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Protect your Residential Care Facility from Ransomware Attacks

By Alexa Connelly
March 06, 2019

Cyber criminals or hackers target organizations to steal sensitive data about the company, supporters, and customers. Historically, when individuals think about criminal cyber activity, they assumed only large for-profit organizations were at risk. That is no longer the case as criminals look for organizations that have minimal IT support and valuable, sensitive data – two criteria that adult residential care facilities meet. These organizations are also more attractive to cyber-criminals because the sensitive data belongs to residents whose information isn’t being tracked as closely as more active generations.

 

What is a Ransomware Attack?

As the administrator of an adult residential care facility, it is crucial that you take proactive steps in protecting the facility from a ransomware attack. Ransomware is a type of malware that hackers use to lock organizations out of their computer systems, software, or website. They hold the information or device hostage in exchange for a set fee or ransom payment. In some instances, even though the organization has paid the fee, cyber-criminals still refuse to release the data.

 

Prevent Ransomware Attacks

There is no way to guarantee that hackers won’t take over your computer systems and access the stored data, but there are steps you can take to minimize the chance.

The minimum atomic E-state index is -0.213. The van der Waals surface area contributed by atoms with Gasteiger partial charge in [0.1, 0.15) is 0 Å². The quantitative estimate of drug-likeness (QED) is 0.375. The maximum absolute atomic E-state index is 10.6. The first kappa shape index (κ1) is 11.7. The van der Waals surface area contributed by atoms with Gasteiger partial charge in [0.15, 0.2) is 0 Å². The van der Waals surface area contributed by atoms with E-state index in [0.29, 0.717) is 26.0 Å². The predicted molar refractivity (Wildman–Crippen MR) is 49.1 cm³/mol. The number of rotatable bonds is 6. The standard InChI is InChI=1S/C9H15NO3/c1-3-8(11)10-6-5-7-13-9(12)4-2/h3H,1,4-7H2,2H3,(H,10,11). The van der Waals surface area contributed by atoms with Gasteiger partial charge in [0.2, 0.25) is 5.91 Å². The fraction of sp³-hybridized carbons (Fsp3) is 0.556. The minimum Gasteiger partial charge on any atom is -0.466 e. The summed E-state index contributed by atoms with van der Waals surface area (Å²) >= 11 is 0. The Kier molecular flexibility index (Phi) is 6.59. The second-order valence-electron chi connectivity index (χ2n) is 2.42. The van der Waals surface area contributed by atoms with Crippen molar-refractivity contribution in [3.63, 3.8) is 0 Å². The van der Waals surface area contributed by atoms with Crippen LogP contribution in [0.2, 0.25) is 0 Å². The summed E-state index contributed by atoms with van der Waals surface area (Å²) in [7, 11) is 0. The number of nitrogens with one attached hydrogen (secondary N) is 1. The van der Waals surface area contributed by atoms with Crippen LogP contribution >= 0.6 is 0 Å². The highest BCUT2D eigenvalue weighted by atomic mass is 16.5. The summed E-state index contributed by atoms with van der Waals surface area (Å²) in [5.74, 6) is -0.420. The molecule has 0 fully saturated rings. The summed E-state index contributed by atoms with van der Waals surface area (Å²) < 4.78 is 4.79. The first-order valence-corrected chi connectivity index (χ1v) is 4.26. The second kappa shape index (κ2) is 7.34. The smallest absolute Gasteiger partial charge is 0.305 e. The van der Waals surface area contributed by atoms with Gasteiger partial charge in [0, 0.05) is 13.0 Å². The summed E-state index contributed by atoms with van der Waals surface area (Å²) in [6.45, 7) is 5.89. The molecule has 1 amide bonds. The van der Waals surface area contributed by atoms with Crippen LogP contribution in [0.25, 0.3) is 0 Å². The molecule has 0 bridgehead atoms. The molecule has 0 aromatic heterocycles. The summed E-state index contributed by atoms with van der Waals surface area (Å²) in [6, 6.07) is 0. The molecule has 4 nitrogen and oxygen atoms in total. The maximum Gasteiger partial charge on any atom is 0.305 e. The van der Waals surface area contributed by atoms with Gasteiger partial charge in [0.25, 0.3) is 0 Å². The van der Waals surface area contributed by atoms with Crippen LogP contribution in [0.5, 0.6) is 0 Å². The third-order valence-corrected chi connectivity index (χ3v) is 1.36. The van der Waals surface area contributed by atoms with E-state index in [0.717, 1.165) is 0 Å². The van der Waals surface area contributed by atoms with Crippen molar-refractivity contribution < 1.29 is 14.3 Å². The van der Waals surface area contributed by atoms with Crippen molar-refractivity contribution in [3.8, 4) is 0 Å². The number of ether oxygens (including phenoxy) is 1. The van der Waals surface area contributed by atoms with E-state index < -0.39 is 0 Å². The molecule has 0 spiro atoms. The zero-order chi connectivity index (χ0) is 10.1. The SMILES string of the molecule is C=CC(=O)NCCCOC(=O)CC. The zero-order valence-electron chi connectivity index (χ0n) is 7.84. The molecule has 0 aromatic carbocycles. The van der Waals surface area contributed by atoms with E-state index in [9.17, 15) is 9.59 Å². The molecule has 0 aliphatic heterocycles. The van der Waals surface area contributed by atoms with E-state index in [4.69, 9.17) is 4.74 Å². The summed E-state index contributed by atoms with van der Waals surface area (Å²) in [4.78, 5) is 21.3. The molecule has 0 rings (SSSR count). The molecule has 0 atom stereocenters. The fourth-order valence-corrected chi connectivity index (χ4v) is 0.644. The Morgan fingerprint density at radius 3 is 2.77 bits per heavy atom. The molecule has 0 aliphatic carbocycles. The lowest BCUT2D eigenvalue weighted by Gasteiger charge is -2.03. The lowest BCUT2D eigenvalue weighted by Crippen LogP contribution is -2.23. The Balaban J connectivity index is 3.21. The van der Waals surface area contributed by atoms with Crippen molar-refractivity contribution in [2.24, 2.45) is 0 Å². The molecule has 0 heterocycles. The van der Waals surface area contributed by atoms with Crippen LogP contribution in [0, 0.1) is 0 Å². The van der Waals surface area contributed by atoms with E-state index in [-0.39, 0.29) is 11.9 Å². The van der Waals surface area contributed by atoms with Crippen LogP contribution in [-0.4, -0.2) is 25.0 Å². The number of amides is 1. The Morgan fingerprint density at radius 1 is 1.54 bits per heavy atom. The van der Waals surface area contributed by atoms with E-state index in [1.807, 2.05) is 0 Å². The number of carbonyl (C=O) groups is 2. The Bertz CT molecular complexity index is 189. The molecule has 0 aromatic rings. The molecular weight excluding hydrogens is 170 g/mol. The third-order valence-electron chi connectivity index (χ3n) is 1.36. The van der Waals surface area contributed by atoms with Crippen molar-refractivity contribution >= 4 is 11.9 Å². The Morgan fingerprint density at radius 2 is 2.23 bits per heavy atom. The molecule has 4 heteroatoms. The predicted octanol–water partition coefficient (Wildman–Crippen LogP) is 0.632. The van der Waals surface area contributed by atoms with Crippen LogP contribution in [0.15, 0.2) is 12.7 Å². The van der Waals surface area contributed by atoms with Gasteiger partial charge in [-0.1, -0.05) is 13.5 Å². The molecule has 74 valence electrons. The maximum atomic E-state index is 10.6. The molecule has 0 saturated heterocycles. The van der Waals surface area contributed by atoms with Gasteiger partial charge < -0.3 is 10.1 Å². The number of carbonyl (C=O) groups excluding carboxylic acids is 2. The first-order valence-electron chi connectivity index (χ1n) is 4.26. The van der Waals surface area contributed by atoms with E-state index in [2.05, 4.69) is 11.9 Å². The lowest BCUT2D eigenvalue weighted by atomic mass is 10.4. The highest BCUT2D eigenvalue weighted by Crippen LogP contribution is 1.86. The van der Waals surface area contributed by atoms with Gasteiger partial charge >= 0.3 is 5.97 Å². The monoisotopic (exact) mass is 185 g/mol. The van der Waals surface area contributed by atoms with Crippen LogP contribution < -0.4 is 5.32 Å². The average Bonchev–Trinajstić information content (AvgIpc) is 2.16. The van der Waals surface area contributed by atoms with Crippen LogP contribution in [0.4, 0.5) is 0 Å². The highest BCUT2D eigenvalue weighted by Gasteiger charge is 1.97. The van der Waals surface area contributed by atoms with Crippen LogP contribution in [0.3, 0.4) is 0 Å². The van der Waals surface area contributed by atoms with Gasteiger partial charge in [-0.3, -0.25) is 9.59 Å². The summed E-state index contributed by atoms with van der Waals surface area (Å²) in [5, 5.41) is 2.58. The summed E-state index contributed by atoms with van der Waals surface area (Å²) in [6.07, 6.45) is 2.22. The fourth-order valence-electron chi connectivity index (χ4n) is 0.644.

1. Train staff members.

Phishing emails are the largest source of ransomware attacks. These emails are sent to individuals within an organization and appear as if they are coming from someone trustworthy. For example, a delivery company sending an email saying the package was delivered or a copycat of somebody on their contact list. Since they appear credible, individuals are more likely to click on the link or open the attachment where the malware is stored. Once they do, the malware moves quickly, taking over the device. Teach staff members how to spot emails such as these to minimize opening them.

  1. Invest in security.

It may pay to save money on some things, but security is not one of them. Install security and anti-virus software that includes malware detection on all devices. In addition, it makes sense to hire a professional IT company to review the network and make recommendations on what changes should be made to increase security and prevent hackers.

  1. Keep up with maintenance.

Computers, software programs, and hardware all need updating on a regular basis to keep up with the ever-changing tactics and technology used by cyber-criminals. Schedule a time weekly to update programs or outsource the updates to a third-party to assure they don’t get overlooked.

  1. Create an access plan.

Not everybody on your staff needs access to computers and resident information. Limit access to those that absolutely need it or have completed training.

  1. Backup data daily.

Don’t forget to backup the data every day. This way if a ransomware attack occurs, you still have access to resident data and information.

  1. Buy insurance just in case.

In the event a ransomware attack does occur, you want to make sure you have the best financial protection by having the right insurance. Cyber liability insurance covers the costs associated with the cyber attack as well as handles the headache that comes with it, including proper notifications and negotiations.

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